}

function a2() {
    var dup = [];
    var start = Date.now();
    dup = original_array.concat([]);
    var end = Date.now();
    console.log('concat method takes ' + (end - start) + ' ms');
}

function a3() {
    var dup = [];
    var start = Date.now();
    for(var i = 0; i < original_array.length; i ++) {
        dup.push(original_array[i]);
    }
    var end = Date.now();
    console.log('for loop with push method takes ' + (end - start) + ' ms');
}

function a4() {
    var dup = [];
    var start = Date.now();
    for(var i = 0; i < original_array.length; i ++) {
        dup[i] = original_array[i];
    }
    var end = Date.now();
    console.log('for loop with = method takes ' + (end - start) + ' ms');
}

function a5() {
    var dup = new Array(original_array.length)
    var start = Date.now();
    for(var i = 0; i < original_array.length; i ++) {
        dup.push(original_array[i]);
    }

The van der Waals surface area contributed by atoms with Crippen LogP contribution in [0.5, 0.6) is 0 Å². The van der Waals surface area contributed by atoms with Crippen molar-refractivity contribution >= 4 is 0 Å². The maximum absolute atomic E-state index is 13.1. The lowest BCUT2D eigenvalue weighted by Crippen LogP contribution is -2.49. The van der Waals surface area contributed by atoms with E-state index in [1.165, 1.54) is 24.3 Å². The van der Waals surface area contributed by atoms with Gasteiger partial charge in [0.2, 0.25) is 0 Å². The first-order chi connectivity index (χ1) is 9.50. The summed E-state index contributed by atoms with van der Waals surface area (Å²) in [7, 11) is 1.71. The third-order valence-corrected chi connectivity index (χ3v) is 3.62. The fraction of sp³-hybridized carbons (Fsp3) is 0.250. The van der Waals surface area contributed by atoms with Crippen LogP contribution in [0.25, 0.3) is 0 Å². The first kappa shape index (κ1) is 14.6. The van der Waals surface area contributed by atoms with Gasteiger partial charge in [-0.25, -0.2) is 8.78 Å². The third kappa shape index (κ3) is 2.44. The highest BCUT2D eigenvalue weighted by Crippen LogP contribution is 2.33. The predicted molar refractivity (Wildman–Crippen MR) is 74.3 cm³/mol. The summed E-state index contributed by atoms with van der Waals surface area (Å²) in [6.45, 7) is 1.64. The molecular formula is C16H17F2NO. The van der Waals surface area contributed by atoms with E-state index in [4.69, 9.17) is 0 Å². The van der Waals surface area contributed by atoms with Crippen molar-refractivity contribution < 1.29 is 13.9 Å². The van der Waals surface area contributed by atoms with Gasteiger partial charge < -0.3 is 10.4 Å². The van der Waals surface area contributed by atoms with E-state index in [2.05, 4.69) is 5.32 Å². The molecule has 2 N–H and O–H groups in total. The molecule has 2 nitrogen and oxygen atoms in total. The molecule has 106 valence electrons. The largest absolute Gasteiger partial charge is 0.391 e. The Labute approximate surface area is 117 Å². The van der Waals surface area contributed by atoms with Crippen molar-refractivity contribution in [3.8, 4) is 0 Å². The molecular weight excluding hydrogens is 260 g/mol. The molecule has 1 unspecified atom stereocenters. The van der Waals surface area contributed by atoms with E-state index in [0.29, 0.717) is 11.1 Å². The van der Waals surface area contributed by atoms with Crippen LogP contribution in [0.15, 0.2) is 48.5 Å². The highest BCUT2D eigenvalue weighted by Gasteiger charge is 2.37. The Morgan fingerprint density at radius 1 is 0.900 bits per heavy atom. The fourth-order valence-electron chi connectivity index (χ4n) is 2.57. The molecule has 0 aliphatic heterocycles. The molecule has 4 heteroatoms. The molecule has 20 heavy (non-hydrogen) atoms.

var end = Date.now();
    console.log('for loop with = method and array constructor takes ' + (end - start) + ' ms');
}

a1();
a2();
a3();
a4();
a5();

If you set the length of original_array to 1,000,000, the slice method and concat method are taking approximately the same time (3-4 ms, depending on the random numbers).

If you set the length of original_array to 10,000,000, then the slice method takes over 60 ms and the concat method takes over 20 ms.


ECMAScript 2015 way with the Spread operator:

Basic examples:

var copyOfOldArray = [...oldArray]
var twoArraysBecomeOne = [...firstArray, ..seccondArray]

Try in the browser console:

var oldArray = [1, 2, 3]
var copyOfOldArray = [...oldArray]
console.log(oldArray)
console.log(copyOfOldArray)

var firstArray = [5, 6, 7]
var seccondArray = ["a", "b", "c"]
var twoArraysBecomOne = [...firstArray, ...seccondArray]
console.log(twoArraysBecomOne);

References


A simple solution:

original = [1,2,3]
cloned = original.map(x=>x)

        const arr = ['1', '2', '3'];

         // Old way
        const cloneArr = arr.slice();

        // ES6 way
        const cloneArrES6 = [...arr];

// But problem with 3rd approach is that if you are using muti-dimensional 
 // array, then only first level is copied